Considering the secrecy of our top-tier special operation forces, like SEAL Team Six, we were left to guess which of those accounts were accurate – if any truly were.

Former SEAL Matt Bissonnette was not just there, but saw bin Laden go down. Writing under the pseudonym Mark Owen, he published a detailed and accurate account of the battle, No Easy Day.

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Something's fishy about sales pitch for Law of the Sea Treaty

Clouds over the southern Indian Ocean. (Photo: NASA/JPL-Caltech)Every few years, Congress takes up the issue of the Law of the Sea Treaty (LOST), officially referred to in the international community as the U.N. Convention for the Law of the Sea. The convention is essentially a constitution for the world's oceans, but the economic protections and navigation rights come at a price.

LOST advocates would have us believe that when the treaty first reared its head 30 years ago, President Ronald Reagan refused to sign due to technicalities, which were addressed in 1994. Reagan questioned more than technicalities, however.

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'War on Terror is over' quote draws parallels to Orwell

In the world of George Orwell's dystopian novel, Nineteen Eighty-Four, three world powers – Oceania, Eastasia, and Eurasia – were in a continual state of conflict:

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Will Obama hand over Koran-burning soldiers to Islamic court?

Updated on Saturday, March 3, 2012 at 11:08AM by Registered CommenterKay B. Day, Editor

By Chris Carter

An Afghan government website has reported that NATO officials have promised to bring the American soldiers responsible for burning the Koran to justice in an open trial.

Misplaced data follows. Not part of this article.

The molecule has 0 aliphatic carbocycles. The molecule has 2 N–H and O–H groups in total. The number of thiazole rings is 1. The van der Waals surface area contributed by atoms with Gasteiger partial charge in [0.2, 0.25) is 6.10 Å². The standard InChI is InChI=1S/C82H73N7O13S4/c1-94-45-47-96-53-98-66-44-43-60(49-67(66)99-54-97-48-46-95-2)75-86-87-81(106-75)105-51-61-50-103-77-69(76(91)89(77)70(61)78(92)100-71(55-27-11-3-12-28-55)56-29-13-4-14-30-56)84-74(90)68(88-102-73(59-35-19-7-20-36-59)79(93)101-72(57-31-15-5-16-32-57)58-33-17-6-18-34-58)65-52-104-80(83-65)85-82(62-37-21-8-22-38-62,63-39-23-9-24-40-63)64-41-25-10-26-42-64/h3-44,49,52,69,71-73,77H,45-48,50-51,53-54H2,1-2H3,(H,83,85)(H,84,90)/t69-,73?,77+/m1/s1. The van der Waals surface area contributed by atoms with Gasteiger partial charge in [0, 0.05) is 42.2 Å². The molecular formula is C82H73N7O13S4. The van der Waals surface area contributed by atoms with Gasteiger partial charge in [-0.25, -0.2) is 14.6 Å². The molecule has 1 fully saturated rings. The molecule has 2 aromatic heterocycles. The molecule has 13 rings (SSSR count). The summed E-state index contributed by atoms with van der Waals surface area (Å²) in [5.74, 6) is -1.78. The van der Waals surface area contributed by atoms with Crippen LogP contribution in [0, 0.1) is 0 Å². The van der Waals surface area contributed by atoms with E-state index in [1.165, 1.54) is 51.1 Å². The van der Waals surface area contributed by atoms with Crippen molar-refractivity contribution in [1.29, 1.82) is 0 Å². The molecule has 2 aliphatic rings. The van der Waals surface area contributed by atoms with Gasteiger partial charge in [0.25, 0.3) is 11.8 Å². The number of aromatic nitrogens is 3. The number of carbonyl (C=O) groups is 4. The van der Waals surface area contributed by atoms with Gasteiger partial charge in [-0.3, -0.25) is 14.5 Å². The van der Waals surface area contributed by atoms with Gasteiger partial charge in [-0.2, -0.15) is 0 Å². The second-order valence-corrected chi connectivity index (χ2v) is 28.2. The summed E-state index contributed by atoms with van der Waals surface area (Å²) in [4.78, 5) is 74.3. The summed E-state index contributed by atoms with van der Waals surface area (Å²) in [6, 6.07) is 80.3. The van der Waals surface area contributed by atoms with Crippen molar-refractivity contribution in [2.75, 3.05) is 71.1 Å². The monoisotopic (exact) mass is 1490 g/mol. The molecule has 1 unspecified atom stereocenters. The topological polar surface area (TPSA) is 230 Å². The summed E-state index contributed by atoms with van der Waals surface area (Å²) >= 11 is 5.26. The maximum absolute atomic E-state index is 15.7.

The website of the Islamic Republic of Afghanistan Government Media and Information Center (an official government site) states: "NATO officials promised to meet Afghan nation’s [sic] demand of bringing to justice, through an open trial, those responsible for the incident and it was agreed that the perpetrators of the crime be brought to justice as soon as possible."

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Koran-burning apologies are ineffective and counter-productive

Updated on Thursday, March 1, 2012 at 7:51AM by Registered CommenterKay B. Day, Editor

Updated on Saturday, March 3, 2012 at 11:09AM by Registered CommenterKay B. Day, Editor

By Chris Carter

The Obama administration has been busy apologizing to the Afghan people for the burning of Korans at a military base in Afghanistan that has sparked a massive and deadly uprising. But this political prostration is actually undermining our mission and further endangering US service members.

US troops seized Korans from prisoners who allegedly used the books to pass information to other prisoners at Bagram Air Base's detention facility. Following a plethora of apologies from the Obama administration and the military, Gen. John Allen, the commander of both US and international security forces in Afghanistan, has promised that the military will undergo more training in the “proper handling of religious materials.”

Perhaps it’s the Afghans themselves that need the sensitivity training.

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Afghan soldiers killing US soldiers; are we being kept in the dark?

Updated on Sunday, February 12, 2012 at 12:43PM by Registered CommenterKay B. Day, Editor

By Chris Carter

Afghan soldiers turned guns on their US and NATO trainers more in 2011 than perhaps any other year, and the military organization running the war in Afghanistan has responded by choosing not to report details of these incidents.